Unfortunately I'm going to say the same as the others n give them a big plus 1 - I don't recommend getting rid of windows, especially if you love playing games.
I strongly recommend you listen to those who have been there before on this one, it will save you a lot of hassle. I generally don't recommend removing windows or mac from your computer anyway - You've already paid for it, why should you have to give it up so you can join the Linux community? In your case you have a games library for windows, so steam's not really a sensible option - why buy the same games again?
I will also level with you about Windows - unless you're running 95, 98 or earlier, it just isn't terrible. It's very stable, compatible with nearly all consumer hardware and with the biggest software library ever known. Sure it's massively resource heavy for an OS designed to browse and type, and it's limitations drive me mad at times, but if you are having performance issues on a windows PC with the version of windows that came with it, I'm afraid it's likely user error, and the same practices will lead to the same results or worse on linux.
Please install PCLOS in a virtual machine first, get a feel for it, then try out a live CD to get an idea how it performs on your hardware - PCLOS won't even boot on my ACER because of a incompatibility with the UEFI BIOS I have: The computer boots the bootloader, but the bootloader can't access my USB devices. I had to copy the installer onto a HDD partition to install.
Another advantage of installing in virtualbox is that you can use your existing windows at the same time, so when you break it - and you will, we all did when we started out - you can jump on the forums and have a look for some help.
Linux is amazing, it gives you all the power you'll ever want out of an OS, but it's also definitely NOT Windows. Windows assumes you have no idea what you are doing and puts all the knives and fireworks on the top shelf, Linux just says 'be careful with those' then goes back to what it was doing.
I've used Linux as my primary OS since 2008, and have gone through two raspberry Pi's, two macs, three desktops a netbook two laptops and a macbook in that time. The only ones that have been 100 linux were the Raspberry Pi's, although these days I tend to just have windows 10 in a VM, and not bother installing it on the hardware. But then my idea of gaming is still my Sega Master System... and Clash of Clans of course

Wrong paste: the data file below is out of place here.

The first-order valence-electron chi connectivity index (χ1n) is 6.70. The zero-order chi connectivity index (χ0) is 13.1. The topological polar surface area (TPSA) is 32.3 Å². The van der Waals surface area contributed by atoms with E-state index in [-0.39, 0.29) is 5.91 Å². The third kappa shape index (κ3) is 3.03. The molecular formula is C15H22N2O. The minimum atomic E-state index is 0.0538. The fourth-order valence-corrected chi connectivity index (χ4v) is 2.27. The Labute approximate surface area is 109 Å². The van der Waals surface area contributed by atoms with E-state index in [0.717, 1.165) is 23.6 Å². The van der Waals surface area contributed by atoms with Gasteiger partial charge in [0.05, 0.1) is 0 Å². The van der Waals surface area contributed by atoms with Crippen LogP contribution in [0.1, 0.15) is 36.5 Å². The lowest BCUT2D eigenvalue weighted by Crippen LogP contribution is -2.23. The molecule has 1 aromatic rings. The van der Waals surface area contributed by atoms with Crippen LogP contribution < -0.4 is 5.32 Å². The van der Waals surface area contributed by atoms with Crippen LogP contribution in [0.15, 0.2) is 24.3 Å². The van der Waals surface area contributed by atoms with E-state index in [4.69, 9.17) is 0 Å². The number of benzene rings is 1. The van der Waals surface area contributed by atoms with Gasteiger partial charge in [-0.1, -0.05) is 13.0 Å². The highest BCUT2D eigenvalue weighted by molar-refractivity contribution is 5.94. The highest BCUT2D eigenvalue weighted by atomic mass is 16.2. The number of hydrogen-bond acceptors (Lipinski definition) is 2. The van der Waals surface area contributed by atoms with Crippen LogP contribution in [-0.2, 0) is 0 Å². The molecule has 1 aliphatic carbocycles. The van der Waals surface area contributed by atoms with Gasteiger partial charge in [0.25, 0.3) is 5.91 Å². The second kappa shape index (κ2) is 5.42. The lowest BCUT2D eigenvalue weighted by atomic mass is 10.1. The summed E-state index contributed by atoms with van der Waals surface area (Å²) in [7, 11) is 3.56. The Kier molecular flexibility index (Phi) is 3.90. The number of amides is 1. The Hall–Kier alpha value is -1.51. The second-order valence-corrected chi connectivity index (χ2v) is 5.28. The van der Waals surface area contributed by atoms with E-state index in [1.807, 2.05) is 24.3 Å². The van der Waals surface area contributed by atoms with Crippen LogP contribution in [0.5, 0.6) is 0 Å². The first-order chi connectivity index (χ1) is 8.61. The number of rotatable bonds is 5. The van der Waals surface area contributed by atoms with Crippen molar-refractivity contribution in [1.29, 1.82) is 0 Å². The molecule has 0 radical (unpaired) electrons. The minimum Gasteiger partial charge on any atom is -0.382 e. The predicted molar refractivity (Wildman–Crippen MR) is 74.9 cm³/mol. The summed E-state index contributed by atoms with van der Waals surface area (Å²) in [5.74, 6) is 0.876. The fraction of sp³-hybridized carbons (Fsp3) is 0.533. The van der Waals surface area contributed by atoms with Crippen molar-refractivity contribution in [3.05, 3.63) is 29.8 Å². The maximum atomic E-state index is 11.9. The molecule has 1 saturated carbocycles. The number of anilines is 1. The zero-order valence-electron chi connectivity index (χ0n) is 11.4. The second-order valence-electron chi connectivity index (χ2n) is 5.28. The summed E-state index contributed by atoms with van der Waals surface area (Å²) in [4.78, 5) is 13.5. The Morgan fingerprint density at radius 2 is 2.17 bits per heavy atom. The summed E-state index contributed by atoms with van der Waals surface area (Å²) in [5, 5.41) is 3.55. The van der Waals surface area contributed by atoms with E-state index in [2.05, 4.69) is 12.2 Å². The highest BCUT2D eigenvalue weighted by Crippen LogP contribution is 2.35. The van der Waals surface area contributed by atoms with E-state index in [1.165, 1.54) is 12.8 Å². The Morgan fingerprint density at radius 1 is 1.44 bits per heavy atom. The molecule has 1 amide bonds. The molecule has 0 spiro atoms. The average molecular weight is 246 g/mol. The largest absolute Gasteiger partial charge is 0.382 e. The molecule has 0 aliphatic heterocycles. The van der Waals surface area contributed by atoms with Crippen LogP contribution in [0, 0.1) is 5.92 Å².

We're not trying to curb your enthusiasm, just ground you a bit. When I first looked into linux in 2001, it was a very different world. I spent 4 days trying to install debian using mailing lists and IRC chat. After two weeks I finally gave up. We've come a long long way but nothing is perfect and all super powers have their dark sides. I want you to enjoy linux and build the community with us, I don't want you to miss out on 7 years of awesome because you went into it with unrealistic expectations like me.
What I would recommend, assuming you have the space, is to either go the virtual machine route (like Jjex2 recommend) or to try dual-booting, before entirely hopping over. That way, you have your games available, while being able to spend the time trying to get some/all of them to work in Linux (either natively, or through wine). That being said, this relies on having the requisite space to do an effective dual-boot with games. I've been running both operating systems for a while, so I've got windows when I need it (mostly games, some work-related programs), but I get to spend most of my time in Linux.
The other advantage is that if you try it for a while, and end up not wanting to make the switch, you can just kill the linux partition and use windows exclusively.
All this said, of course, backup EVERYTHING repeatedly before starting this process, since things can go wrong during partition resizing for a linux install, even though some guides don't even mention it.
Last edited by Lurkr; 06-12-2015 at 07:32 PM.
What I would recommend, assuming you have the space, is to either go the virtual machine route
Unless you have a second powerful videocard with a driver that supports passing it through to a VM, plus a CPU and a motherboard that are IOMMU capable, gaming in a VM is not something you want to do, especially with games that are demanding on the GPU and/or need somewhat newer features, like Skyrim or BF4.